marijuana: The Drug
The effects of marijuana vary with its strength and dosage and with the state of mind of the user. Typically, small doses result in a feeling of well-being. The intoxication lasts two to three hours, but accompanying effects on motor control last much longer. High doses can cause tachycardia, paranoia, and delusions. Although it produces some of the same effects as hallucinogens like LSD and mescaline (heightened sensitivity to colors, shapes, music, and other stimuli and distortion of the sense of time), marijuana differs chemically and pharmacologically.
The primary active component of marijuana is delta-9-tetrahydrocannabinol (THC), although other cannabinol derivatives are also thought to be intoxicating. Synthetic cannabinoids, which mimic the effects of THC, are the active components in so-called synthetic marijuana (see designer drug). In 1988 scientists discovered receptors that bind THC on the membranes of nerve cells. They reasoned that the body must make its own THC-like substance. The substance, named anandamide, was isolated from pig brains in 1992 by an American pharmacologist, William A. Devane.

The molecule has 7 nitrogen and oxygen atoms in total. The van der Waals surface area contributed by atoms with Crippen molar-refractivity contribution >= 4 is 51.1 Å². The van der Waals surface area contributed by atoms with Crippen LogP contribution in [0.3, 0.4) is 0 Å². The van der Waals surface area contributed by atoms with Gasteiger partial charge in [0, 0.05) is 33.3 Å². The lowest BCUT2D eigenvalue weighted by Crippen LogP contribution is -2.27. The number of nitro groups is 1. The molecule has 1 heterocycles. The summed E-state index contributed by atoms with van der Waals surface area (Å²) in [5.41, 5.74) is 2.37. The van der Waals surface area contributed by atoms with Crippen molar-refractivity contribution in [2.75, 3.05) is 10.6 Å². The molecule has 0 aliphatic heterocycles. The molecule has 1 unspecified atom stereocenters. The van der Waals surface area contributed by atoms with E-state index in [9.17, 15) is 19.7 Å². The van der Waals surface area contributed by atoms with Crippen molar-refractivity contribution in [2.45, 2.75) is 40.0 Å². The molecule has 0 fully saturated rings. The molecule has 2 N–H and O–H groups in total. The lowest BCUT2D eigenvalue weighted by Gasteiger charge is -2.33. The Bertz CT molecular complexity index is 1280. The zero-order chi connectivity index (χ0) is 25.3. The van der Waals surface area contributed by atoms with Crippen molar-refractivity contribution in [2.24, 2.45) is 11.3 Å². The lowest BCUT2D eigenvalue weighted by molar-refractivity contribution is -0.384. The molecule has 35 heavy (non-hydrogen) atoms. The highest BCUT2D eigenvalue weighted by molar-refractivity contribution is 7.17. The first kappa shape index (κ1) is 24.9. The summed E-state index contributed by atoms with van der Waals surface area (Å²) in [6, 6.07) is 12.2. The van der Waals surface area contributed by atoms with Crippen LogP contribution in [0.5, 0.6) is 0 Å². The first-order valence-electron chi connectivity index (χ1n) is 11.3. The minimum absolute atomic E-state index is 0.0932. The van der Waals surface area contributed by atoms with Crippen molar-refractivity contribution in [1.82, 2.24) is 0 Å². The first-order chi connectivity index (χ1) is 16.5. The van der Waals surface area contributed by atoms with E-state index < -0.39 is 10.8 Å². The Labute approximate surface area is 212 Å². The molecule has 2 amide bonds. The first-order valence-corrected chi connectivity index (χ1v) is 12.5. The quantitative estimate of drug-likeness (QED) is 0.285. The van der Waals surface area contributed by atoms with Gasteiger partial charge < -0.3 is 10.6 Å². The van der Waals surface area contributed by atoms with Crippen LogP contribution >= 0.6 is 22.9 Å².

Marijuana lowers testosterone levels and sperm counts in men and raises testosterone levels in women. In pregnant women it affects the fetus and results in developmental difficulties in the child. There is evidence that marijuana affects normal maturation of preadolescent and adolescent users and that it affects short-term memory and comprehension. Heavy smokers often sustain lung damage from the smoke and contaminants. Regular use can result in dependence.
- The Plant
- The Drug
- The Legalization Question
- Medical Uses
- History of Marijuana Use
The Columbia Electronic Encyclopedia, 6th ed. Copyright © 2012, Columbia University Press. All rights reserved.
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